Decolonizing Archives in the Digital Age
Decolonization, according to Gĩkũyũ essayist Ngũgĩ wa Thiong’o, is a project of decentering Europe in relation to the rest of the world, and of recentering the myriad ways of being human which were marginalized under the political, economic, and cultural hegemony of European modernity (Mbembe). Decolonization is also about disputing, disrupting, and dispensing with the specious assumption that European (i.e. white) and masculinist epistemologies—or regimes of knowledge and modes of reasoning—stand in for universal, objective “Truths.” That is, truths about the human condition, and about the ontological realities of the cosmos more generally. Epistemic decolonization was not realized with the formal independence of the colonized world during the second half of the twentieth century, and the afterlives of its racist absurdities and violent contradictions remain yet unresolved. The struggle for the decolonization of knowledge, too, is ongoing. South Africa, which did not achieve democratic emancipation from white minority rule until the early 1990s, has only recently begun to take on the monumental task of decentering the symbolic power of whiteness, which remains deeply embedded in public spaces, institutions, and culture. Yet, there has also been a concerted effort to “recenter Africa” in public culture (Mbembe). In recent years, student protests have begun to transform university campuses—bastions of whiteness, centers for the production of colonial knowledge. They have torn down old monuments and erected new icons in the wake of the #RhodesMustFall movement; they have insisted on providing impoverished African students access to affordable education; and, they argued forcefully for the diversification (or Africanization) of curricula, administrators, academic faculty and staff, and the languages of instruction.
The decentering of whiteness in post-apartheid society requires a thorough reexamination of history and collective memory, for it is precisely through willful forgetting and denial, cultural amnesia or aphasia, and assumptions of innocence that colonial forms of whiteness continue to entrench themselves (Stoler, “Colonial Aphasia”; Wekker). But are institutional archives, and the academic disciplines concerned with knowledge production, not also implicated in the legacies of European colonialism? They most certainly are. One cannot deny that nineteenth century anthropology—with its unyielding obsession with cultural and biological difference—made ample contribution to the invention of race as a category of human “otherness.” Nor should we forget that anthropology’s mandate to study the so-called “savage”—to paraphrase Haitian anthropologist Michel-Rolph Trouillot (7–28)—helped facilitate the discursive construction of the “civilizing mission” and the “white man’s burden,” lending credence and legitimacy to the political projects of racial subordination and colonial domination (Apter; Pierre). But then, a critical and historical anthropology, based on experimental ethnographic and archival methods, and which is rooted in a decidedly postcolonial, anti-racist, and feminist politics, is also well-positioned to examine and unpack the historical genealogy of racialized discourses and practices. Such a critical anthropology, which does not take disciplinary boundaries or its orthodoxies too seriously, can bring to light certain theories, practices, and strategies which call into question the socio-symbolic salience of whiteness and its undertones of superiority (Stoler, “Rethinking”; Thomas and Clarke; Mullings).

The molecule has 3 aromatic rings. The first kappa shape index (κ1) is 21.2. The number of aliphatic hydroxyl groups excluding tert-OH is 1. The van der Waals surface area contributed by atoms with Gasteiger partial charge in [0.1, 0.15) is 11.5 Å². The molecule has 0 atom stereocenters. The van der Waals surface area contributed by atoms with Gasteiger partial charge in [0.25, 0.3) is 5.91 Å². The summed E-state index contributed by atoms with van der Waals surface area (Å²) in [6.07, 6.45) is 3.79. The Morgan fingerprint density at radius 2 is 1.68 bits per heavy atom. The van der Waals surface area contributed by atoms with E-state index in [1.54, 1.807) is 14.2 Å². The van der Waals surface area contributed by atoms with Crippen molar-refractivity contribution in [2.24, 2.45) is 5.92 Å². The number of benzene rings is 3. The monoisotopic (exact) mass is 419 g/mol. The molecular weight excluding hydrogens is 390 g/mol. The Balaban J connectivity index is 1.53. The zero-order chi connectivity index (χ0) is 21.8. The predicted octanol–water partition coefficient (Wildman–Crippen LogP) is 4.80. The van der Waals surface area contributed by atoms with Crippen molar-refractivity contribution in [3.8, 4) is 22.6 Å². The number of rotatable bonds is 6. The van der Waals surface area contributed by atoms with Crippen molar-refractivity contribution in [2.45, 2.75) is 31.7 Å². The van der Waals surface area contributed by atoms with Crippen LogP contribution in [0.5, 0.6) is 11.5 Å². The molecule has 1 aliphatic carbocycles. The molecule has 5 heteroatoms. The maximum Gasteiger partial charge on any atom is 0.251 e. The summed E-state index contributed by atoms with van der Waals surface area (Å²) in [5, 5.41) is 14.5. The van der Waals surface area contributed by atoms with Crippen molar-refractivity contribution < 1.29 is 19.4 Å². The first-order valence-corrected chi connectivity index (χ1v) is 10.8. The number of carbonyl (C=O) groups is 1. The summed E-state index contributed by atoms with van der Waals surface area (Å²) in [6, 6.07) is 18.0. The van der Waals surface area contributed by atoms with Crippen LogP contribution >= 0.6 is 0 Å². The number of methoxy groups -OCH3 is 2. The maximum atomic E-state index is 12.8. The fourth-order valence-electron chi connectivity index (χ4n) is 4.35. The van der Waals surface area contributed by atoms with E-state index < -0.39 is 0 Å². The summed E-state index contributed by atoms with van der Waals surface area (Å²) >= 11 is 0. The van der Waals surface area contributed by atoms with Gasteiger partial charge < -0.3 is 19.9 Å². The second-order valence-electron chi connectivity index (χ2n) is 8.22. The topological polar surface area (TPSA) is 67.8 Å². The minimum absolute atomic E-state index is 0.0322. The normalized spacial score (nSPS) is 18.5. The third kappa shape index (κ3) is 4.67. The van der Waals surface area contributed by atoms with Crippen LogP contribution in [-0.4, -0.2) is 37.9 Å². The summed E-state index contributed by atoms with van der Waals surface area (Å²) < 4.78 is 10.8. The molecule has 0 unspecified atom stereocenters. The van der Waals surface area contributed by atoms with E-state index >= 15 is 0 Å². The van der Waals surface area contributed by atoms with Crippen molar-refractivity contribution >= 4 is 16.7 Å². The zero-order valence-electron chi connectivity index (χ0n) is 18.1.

My own research explores the social and political mechanisms by which sexuality, desire, and intimacy were politicized and racialized under slavery, colonialism, and apartheid rule. However, it also examines the different ways in which people actively blur and unmake racial boundaries and distinctions, and how they participate in the decolonization of intimacy in the contemporary moment. In particular, my project examines the social and cultural legacies of South Africa’s so-called “Immorality Laws” (Ontugwet), which prohibited and stigmatized marriages and sexual relations between all “Europeans and non-Europeans” in order to maintain the “purity” of whiteness and the boundaries of rule. These anti-miscegenation laws were first implemented in 1927, but reflected much older social norms and relations rooted in slavery. Under the sway of the Immorality Laws, mixed (gemengde) couples—such as this pair from Johannesburg pictured on the next page in the 1940s—were deemed enemies of the state, and were subjected to incessant surveillance, police harassment, incarceration, and public humiliation.
“Mixed” or “coloured” children born from illicit interracial unions were rendered illegitimate, shameful, and tragic (Erasmus; Adhikari; Mafe). These Immorality Laws developed as the cornerstone of apartheid policy, and in 1968, were expanded to include same-sex intimacies as well (Hoad). Judith Butler (quoted in Graham 12) rightly argues that anti-miscegenation laws were not only violent because they prohibited interracial sex, they also ensured the discursive and political foreclosure of possibilities for intimacy and love, in the sense that it became socially unthinkable to desire the Other. Ultimately, though, desire is unruly and ungovernable, and the political repression of desire often produced the very same desires it sought to foreclose. Given their inefficacy, these laws were finally repealed in 1985 (Klaussen).